- Best time to visit – The optimal time of day to visit Madam Tussauds wax museum is after 4pm, as it is the least crowded.
- VIP treatment – Visitors have the option of purchasing VIP tickets, which will allow them to visit at any time of day, without queuing to enter. In addition, entry to the Marvel Superheroes 4D movie is included. VIP tickets can only be purchased online for £65.00 for adults and £55.00 for children.
- Bus – Buses that travel to Madame Tussauds include numbers 30, 113, 74, 205, 453, 18, 139, 27, 274, 13, 82 and 189.
- Train – The closest train station is Marylebone Station, about a 10-minute walk away.
- Tube – Baker Street station is the closest to Madame Tussauds museum, at about a two-minute walk. Lines that service it are the Metropolitan, Circle, Hammersmith & City and Jubilee.
- Coach – Marylebone Road features a pick up and drop off point for coaches.
Marie Tussaud, born in Strasbourg in 1760, was a wax artist who learned the trade from Dr. Philippe Curtius. The physician instructed Tussaud in the art of wax modeling and she ultimately inherited his collection of wax figures upon his death. Her first sculpture was Voltaire, after which came other famous people of the time such as Benjamin Franklin and Jean-Jacques Rousseau. She then started working on victims of the French Revolution, including death masks, which were modeled after the heads of the deceased.
She travelled through Europe for years, exhibiting her collection and remained in Britain from 1802 onward. She settled in London in 1831, leasing a series of spaces in which she opened her museum. Her original collection of 400 models was damaged over time in fire and war, but the casts remained, which allowed for some figures to be recreated for us to be able to admire today. Madame du Barry is the oldest figure present in the museum’s history exhibit.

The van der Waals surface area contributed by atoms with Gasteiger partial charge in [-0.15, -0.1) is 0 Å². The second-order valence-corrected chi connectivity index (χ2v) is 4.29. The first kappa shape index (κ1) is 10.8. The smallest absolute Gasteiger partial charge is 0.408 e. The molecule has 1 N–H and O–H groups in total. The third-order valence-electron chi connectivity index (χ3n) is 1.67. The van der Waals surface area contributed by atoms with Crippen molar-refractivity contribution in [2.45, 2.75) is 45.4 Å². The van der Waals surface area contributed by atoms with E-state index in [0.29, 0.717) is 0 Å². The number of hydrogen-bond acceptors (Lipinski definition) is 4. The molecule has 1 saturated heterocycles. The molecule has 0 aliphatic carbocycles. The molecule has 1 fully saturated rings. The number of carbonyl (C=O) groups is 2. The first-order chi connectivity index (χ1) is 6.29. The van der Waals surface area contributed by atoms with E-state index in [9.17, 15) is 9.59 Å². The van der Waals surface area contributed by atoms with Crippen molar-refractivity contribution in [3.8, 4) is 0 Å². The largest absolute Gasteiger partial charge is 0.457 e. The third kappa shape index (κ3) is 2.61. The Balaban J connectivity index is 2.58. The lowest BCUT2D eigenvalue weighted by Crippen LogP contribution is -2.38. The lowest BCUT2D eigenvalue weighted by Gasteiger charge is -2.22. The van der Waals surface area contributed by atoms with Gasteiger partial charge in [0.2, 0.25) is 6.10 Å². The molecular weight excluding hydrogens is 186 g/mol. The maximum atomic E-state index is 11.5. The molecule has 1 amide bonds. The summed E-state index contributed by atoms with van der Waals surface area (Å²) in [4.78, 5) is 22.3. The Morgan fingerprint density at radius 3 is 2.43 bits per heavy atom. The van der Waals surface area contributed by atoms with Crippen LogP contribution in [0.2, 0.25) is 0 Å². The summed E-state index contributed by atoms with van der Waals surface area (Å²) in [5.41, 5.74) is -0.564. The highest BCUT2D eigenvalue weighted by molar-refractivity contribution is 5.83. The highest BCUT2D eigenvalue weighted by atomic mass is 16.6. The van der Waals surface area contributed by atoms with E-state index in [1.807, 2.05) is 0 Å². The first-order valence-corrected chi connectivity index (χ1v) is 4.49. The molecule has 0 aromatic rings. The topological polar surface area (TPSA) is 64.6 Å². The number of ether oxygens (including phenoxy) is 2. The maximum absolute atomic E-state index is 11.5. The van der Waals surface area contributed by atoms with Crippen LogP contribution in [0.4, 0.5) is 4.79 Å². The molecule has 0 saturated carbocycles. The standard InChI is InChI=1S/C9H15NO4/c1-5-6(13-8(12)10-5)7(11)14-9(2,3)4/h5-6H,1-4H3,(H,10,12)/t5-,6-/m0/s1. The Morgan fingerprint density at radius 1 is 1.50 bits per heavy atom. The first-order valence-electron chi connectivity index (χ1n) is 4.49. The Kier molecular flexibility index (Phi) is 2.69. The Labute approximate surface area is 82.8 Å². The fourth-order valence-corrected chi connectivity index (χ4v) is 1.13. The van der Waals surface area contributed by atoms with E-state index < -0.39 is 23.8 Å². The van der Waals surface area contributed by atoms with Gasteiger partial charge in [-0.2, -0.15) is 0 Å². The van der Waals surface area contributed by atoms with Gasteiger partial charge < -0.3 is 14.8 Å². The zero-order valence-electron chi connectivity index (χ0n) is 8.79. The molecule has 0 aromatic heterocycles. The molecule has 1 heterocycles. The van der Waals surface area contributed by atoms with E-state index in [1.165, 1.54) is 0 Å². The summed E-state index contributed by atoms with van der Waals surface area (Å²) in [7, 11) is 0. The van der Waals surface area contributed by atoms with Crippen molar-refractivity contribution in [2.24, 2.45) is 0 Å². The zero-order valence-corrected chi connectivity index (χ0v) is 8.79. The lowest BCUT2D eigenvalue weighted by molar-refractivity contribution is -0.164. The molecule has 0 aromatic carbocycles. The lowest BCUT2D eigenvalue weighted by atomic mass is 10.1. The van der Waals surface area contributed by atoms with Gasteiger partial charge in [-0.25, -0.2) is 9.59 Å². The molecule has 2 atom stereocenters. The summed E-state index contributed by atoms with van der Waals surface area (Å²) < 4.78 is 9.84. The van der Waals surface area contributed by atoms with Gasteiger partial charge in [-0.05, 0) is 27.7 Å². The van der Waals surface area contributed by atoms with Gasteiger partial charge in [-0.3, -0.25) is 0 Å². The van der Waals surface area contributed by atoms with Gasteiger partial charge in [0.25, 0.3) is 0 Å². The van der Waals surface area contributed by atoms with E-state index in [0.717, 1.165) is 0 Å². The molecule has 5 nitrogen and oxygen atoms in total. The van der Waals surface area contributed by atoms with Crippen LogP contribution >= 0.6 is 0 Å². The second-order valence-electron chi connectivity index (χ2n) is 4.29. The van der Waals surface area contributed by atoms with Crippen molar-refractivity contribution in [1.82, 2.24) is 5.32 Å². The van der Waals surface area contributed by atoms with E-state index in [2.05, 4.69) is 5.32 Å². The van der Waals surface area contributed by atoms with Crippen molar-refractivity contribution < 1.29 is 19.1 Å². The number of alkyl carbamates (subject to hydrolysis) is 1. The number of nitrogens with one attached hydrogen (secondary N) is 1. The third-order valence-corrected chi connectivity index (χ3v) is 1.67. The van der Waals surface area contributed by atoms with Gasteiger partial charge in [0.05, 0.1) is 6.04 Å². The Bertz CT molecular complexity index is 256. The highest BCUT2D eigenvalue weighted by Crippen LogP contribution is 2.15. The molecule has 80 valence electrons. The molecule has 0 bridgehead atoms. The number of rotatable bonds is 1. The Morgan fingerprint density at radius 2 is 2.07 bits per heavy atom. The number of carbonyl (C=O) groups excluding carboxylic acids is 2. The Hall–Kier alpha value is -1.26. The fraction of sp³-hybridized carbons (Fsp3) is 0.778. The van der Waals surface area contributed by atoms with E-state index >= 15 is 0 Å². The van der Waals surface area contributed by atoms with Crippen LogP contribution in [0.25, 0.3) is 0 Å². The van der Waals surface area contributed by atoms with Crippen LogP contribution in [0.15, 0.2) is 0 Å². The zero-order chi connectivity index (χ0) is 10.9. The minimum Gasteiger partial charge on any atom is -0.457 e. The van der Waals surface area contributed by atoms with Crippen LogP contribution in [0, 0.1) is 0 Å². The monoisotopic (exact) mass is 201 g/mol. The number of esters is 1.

Madame Tussauds is now world-famous and a very popular tourist attraction not only in London, but also in the various metropolises around the world. You can visit Madame Tussauds in Hollywood, Las Vegas, Tokyo, Bangkok, Vienna, New York City, Amsterdam, Berlin, Wuhan, Sydney, Hong Kong, Blackpool, Washington D.C and Shanghai.
- The Chamber of Horrors has existed as a separate gallery since 1802, when Marie Tussaud debuted her exhibition in London, and it was the Separate Room at the time, to be transformed into the Chamber of Horrors in 1835. Originally, the room not only displayed notorious criminals, but also historical figures and the heads of guillotined members of the French aristocracy and royal family. Among these, Marie Antoinette is a notable mention.
- The most controversial wax figure in the museum is that of Adolf Hitler, which has had to be repaired and replaced several times and even especially guarded, because of repeated instances of vandalism, including a German man who decapitated the model in 2008.